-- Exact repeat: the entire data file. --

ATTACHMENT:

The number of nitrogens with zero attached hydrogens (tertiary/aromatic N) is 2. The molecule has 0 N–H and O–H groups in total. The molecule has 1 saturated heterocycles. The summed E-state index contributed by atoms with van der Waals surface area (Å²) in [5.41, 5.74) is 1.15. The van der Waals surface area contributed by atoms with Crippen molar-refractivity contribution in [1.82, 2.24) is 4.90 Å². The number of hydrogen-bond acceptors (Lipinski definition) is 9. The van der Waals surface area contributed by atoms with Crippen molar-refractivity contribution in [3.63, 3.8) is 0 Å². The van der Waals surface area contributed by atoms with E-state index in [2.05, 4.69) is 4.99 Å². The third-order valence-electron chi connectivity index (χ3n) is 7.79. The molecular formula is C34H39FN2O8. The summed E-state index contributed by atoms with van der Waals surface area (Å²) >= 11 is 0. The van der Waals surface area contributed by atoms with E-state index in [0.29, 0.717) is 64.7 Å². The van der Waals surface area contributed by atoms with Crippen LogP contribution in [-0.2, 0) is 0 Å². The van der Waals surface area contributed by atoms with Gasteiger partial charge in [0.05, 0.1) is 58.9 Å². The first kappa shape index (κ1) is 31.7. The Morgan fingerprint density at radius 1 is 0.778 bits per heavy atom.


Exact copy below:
The number of nitrogens with zero attached hydrogens (tertiary/aromatic N) is 2. The molecule has 0 N–H and O–H groups in total. The molecule has 1 saturated heterocycles. The summed E-state index contributed by atoms with van der Waals surface area (Å²) in [5.41, 5.74) is 1.15. The van der Waals surface area contributed by atoms with Crippen molar-refractivity contribution in [1.82, 2.24) is 4.90 Å². The number of hydrogen-bond acceptors (Lipinski definition) is 9. The van der Waals surface area contributed by atoms with Crippen molar-refractivity contribution in [3.63, 3.8) is 0 Å². The van der Waals surface area contributed by atoms with E-state index in [2.05, 4.69) is 4.99 Å². The third-order valence-electron chi connectivity index (χ3n) is 7.79. The molecular formula is C34H39FN2O8. The summed E-state index contributed by atoms with van der Waals surface area (Å²) >= 11 is 0. The van der Waals surface area contributed by atoms with E-state index in [0.29, 0.717) is 64.7 Å². The van der Waals surface area contributed by atoms with Crippen LogP contribution in [-0.2, 0) is 0 Å². The van der Waals surface area contributed by atoms with Gasteiger partial charge in [0.05, 0.1) is 58.9 Å². The first kappa shape index (κ1) is 31.7. The Morgan fingerprint density at radius 1 is 0.778 bits per heavy atom.